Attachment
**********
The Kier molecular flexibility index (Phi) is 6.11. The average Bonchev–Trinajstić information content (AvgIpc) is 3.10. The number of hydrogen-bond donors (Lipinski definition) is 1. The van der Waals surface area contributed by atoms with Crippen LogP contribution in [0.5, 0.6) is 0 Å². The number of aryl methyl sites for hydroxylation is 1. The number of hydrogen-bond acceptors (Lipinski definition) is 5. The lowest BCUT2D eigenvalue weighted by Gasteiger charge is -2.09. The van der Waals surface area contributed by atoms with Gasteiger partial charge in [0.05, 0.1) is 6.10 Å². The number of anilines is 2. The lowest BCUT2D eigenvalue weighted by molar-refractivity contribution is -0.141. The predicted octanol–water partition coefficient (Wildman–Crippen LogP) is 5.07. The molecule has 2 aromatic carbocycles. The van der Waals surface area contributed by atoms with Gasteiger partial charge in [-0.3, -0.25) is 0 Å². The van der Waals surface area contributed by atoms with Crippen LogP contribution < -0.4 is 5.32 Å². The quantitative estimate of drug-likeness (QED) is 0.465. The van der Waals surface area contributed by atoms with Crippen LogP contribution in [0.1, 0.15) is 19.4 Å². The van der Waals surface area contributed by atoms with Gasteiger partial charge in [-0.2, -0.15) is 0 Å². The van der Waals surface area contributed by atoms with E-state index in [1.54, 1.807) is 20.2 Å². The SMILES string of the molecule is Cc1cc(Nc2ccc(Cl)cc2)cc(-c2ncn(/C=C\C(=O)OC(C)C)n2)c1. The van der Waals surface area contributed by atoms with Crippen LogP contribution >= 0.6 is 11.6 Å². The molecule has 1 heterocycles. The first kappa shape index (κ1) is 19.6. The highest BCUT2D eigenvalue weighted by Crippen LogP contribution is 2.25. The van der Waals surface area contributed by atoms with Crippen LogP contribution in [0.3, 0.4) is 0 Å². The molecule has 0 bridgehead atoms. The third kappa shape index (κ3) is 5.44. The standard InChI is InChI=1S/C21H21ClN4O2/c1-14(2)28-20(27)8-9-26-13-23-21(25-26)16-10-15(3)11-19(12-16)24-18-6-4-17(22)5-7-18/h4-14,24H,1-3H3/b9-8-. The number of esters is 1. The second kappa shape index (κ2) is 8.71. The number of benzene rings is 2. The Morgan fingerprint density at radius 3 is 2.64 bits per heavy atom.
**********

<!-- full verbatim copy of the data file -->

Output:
The Kier molecular flexibility index (Phi) is 6.11. The average Bonchev–Trinajstić information content (AvgIpc) is 3.10. The number of hydrogen-bond donors (Lipinski definition) is 1. The van der Waals surface area contributed by atoms with Crippen LogP contribution in [0.5, 0.6) is 0 Å². The number of aryl methyl sites for hydroxylation is 1. The number of hydrogen-bond acceptors (Lipinski definition) is 5. The lowest BCUT2D eigenvalue weighted by Gasteiger charge is -2.09. The van der Waals surface area contributed by atoms with Gasteiger partial charge in [0.05, 0.1) is 6.10 Å². The number of anilines is 2. The lowest BCUT2D eigenvalue weighted by molar-refractivity contribution is -0.141. The predicted octanol–water partition coefficient (Wildman–Crippen LogP) is 5.07. The molecule has 2 aromatic carbocycles. The van der Waals surface area contributed by atoms with Gasteiger partial charge in [-0.3, -0.25) is 0 Å². The van der Waals surface area contributed by atoms with Crippen LogP contribution < -0.4 is 5.32 Å². The quantitative estimate of drug-likeness (QED) is 0.465. The van der Waals surface area contributed by atoms with Crippen LogP contribution in [0.1, 0.15) is 19.4 Å². The van der Waals surface area contributed by atoms with Gasteiger partial charge in [-0.2, -0.15) is 0 Å². The van der Waals surface area contributed by atoms with E-state index in [1.54, 1.807) is 20.2 Å². The SMILES string of the molecule is Cc1cc(Nc2ccc(Cl)cc2)cc(-c2ncn(/C=C\C(=O)OC(C)C)n2)c1. The van der Waals surface area contributed by atoms with Crippen LogP contribution >= 0.6 is 11.6 Å². The molecule has 1 heterocycles. The first kappa shape index (κ1) is 19.6. The highest BCUT2D eigenvalue weighted by Crippen LogP contribution is 2.25. The van der Waals surface area contributed by atoms with Crippen LogP contribution in [0.3, 0.4) is 0 Å². The molecule has 0 bridgehead atoms. The third kappa shape index (κ3) is 5.44. The standard InChI is InChI=1S/C21H21ClN4O2/c1-14(2)28-20(27)8-9-26-13-23-21(25-26)16-10-15(3)11-19(12-16)24-18-6-4-17(22)5-7-18/h4-14,24H,1-3H3/b9-8-. The number of esters is 1. The second kappa shape index (κ2) is 8.71. The number of benzene rings is 2. The Morgan fingerprint density at radius 3 is 2.64 bits per heavy atom.